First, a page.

Hardware-assisted virtualization security also helps to harden systems and reduce the attack surface at the operating system and application level. Here, Intel applies Intel Virtualization Technology for Directed I/O (VT-d). This offers kernel-level protection for direct memory access (DMA). DMA involves reading and writing to system memory without using the processor, which means that multiple VMs and containers can directly access I/O devices. VT-D protects devices from unauthorized direct-memory access, effectively isolating VM workloads from malware in the main operating system.

Protecting the system from power-on

Intel and Microsoft wove their research together to create a system that enables endpoints to boot securely. It combines several Hardware Shield features to create a secure chain of trust that monitors and checks the integrity of the boot process at all steps.

This security begins with Intel® Boot Guard, a measure that checks the integrity of the signed firmware against digital certificates from the OEM stored directly in the device's program controller hub (PCH). This provides a chain of trust to guarantee boot integrity, because the system will only boot UEFI firmware signed by the OEM.

A process known as Secure Boot then handles the early boot process by checking all code that runs before the OS loads. After that, another process called Trusted Boot checks the validity of the kernel. Then Windows itself, having been verified as securely loaded, can implement its own controls to protect further system operations - often with the assistance of the Intel hardware.

Intel® Trusted Execution Technology (Intel® TXT) marshals the boot process by checking the behavior of boot-time components against a known good sequence, helping to spot any anomalies that could signal a compromise.

For any of this to work, Intel must have a way to securely store secrets in a tamper-free region of the hardware, protecting them from software-based attacks. This is where the trusted platform model (TPM) comes in. A TPM stores secrets such as keys, passwords, and digital certificates directly in the silicon, at a level that attackers cannot reach. Corporate customers typically need fully certified TPMs, which must be discrete (separate chips on the motherboard) under the Trusted Computing Group's specification. So, OEMs will ship discrete TPMs as a default option on machines targeting the corporate market. Conversely, OEMs ship consumer machines normally ship without fully certified discrete TPMs. Intel protects those devices with its own Trusted Platform Module under the name Intel® Platform Trust Technology (Intel® PTT).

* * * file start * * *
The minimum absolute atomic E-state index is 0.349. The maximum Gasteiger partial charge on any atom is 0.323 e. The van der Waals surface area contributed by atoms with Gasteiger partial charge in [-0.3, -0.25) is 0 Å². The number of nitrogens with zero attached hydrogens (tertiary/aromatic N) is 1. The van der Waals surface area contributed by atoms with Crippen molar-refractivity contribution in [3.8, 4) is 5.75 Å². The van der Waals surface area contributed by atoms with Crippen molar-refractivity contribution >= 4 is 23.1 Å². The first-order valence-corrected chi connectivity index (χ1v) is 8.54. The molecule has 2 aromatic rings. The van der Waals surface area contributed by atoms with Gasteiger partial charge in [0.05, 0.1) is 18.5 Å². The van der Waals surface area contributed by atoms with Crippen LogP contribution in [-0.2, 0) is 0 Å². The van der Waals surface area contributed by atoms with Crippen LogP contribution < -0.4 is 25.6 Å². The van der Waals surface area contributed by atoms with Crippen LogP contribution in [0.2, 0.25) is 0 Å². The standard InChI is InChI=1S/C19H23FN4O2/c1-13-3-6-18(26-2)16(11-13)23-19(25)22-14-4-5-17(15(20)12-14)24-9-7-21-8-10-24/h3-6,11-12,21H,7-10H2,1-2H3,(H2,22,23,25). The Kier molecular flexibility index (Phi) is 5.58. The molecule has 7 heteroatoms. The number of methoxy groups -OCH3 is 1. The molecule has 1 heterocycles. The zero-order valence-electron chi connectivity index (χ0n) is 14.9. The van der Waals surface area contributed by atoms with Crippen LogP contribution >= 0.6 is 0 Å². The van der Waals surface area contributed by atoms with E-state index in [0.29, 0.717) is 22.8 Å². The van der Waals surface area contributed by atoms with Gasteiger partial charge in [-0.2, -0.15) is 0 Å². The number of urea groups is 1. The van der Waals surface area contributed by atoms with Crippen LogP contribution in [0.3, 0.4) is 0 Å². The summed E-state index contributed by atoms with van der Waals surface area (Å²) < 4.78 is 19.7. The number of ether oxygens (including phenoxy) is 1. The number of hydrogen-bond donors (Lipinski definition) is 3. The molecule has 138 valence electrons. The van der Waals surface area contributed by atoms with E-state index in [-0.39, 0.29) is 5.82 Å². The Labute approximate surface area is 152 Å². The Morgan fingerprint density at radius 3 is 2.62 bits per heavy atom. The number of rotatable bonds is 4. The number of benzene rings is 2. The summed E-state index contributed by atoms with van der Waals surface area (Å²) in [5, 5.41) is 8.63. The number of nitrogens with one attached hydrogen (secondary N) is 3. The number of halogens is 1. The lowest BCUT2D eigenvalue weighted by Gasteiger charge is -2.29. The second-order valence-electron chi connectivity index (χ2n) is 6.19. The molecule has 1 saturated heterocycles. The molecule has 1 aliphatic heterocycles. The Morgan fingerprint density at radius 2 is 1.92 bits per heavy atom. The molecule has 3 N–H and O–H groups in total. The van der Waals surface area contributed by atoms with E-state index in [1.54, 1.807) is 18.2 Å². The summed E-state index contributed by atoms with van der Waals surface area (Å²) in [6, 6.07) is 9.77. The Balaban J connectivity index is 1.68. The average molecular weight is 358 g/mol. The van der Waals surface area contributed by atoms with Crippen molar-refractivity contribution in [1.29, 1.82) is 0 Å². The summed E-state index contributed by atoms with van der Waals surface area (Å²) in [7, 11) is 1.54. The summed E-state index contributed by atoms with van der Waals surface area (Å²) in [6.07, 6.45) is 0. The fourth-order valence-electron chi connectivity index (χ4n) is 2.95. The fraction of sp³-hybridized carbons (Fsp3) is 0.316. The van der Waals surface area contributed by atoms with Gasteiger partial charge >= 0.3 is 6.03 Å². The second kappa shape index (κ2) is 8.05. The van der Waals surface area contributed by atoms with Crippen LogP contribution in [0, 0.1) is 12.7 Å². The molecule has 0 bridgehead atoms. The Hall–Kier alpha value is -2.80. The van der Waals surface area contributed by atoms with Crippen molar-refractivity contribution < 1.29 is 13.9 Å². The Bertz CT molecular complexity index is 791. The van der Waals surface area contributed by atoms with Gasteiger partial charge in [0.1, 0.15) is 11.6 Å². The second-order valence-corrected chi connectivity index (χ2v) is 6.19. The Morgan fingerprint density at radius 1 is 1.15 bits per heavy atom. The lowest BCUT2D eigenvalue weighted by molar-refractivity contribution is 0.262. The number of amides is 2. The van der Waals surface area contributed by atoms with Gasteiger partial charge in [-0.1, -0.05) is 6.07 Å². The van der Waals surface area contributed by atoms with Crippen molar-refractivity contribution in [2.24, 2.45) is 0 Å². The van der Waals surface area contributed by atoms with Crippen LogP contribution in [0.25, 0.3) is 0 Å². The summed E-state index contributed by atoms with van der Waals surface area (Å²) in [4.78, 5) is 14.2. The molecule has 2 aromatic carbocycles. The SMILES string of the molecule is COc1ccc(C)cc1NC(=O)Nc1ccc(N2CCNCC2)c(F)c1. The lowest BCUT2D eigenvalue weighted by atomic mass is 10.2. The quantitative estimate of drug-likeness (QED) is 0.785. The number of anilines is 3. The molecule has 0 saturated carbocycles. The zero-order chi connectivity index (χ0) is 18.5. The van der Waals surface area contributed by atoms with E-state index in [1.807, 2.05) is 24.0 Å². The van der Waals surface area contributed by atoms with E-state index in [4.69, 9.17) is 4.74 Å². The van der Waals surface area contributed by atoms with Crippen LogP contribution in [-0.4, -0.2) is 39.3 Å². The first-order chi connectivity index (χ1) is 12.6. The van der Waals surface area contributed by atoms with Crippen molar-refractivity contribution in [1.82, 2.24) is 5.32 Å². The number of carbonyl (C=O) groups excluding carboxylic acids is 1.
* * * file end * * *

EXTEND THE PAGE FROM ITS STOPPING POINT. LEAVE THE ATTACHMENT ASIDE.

Stopping memory-based attacks

Having protected the boot chain, Intel turned its attention to another common attack technique: return-oriented code attacks. Malicious actors will often use an existing program's tendency to jump to different portions of code, altering the location of the code to run. This allows them to take control of the program flow, running code of their own. This is the basis for buffer overflow attacks, which are the bane of developers working in memory-vulnerable languages like C++.

Intel responded with its Intel® Control-Flow Enforcement Technology (Intel® CET), a hardware-level protection introduced in its 11th-generation secure CPUs to thwart attacks that target program flow. Extensions to the chip's instruction set enable it to track program branching so that it can detect anomalies in program jumps. It also offers a similar protection for return-oriented attacks, where the attacker overwrites the portion of the memory stack containing the address for program flow to return to. It uses a shadow stack to protect that return addresses from tampering.

Microsoft baked support for this Intel feature into Windows 10 2H20 with the introduction of Hardware Stack Protection, subsequently adding Kernel-mode Hardware-enforced Stack Protection last year in Windows 11 22H2.

Onwards and upwards

Securing the endpoint is a never-ending journey that requires close collaboration between hardware and software teams, says Venkateswaran. There are many other hardware-assisted features that offer security protections, such as Intel® Threat Detection Technology (Intel® TDT) which uses a processor's integrated GPU to run AI-based analyses of operating system and application-level behavior.

Like Microsoft, Intel also learns from attacks on its own systems. "We have made significant strides in our security assurance, increasing the security assurance investments so that we are proactively finding and fixing bugs," Venkateswaran says. To this end, Intel also has a bug bounty program to reward security researchers who find vulnerabilities in its systems. In 2022, it expanded this program with Project Circuit Breaker, an initiative to encourage community research into the security of more products, including GPUs, chip sets, and hypervisors. It details its findings in an annual security report that it uses to demonstrate how it has fixed new security bugs.

"Intel and Microsoft continue to collaborate closely as a single security team, and delivering security features for our mutual customers," Venkateswaran concludes. "At the end of the day, that's what enables Windows on Intel to have the best security."

Sponsored by Intel.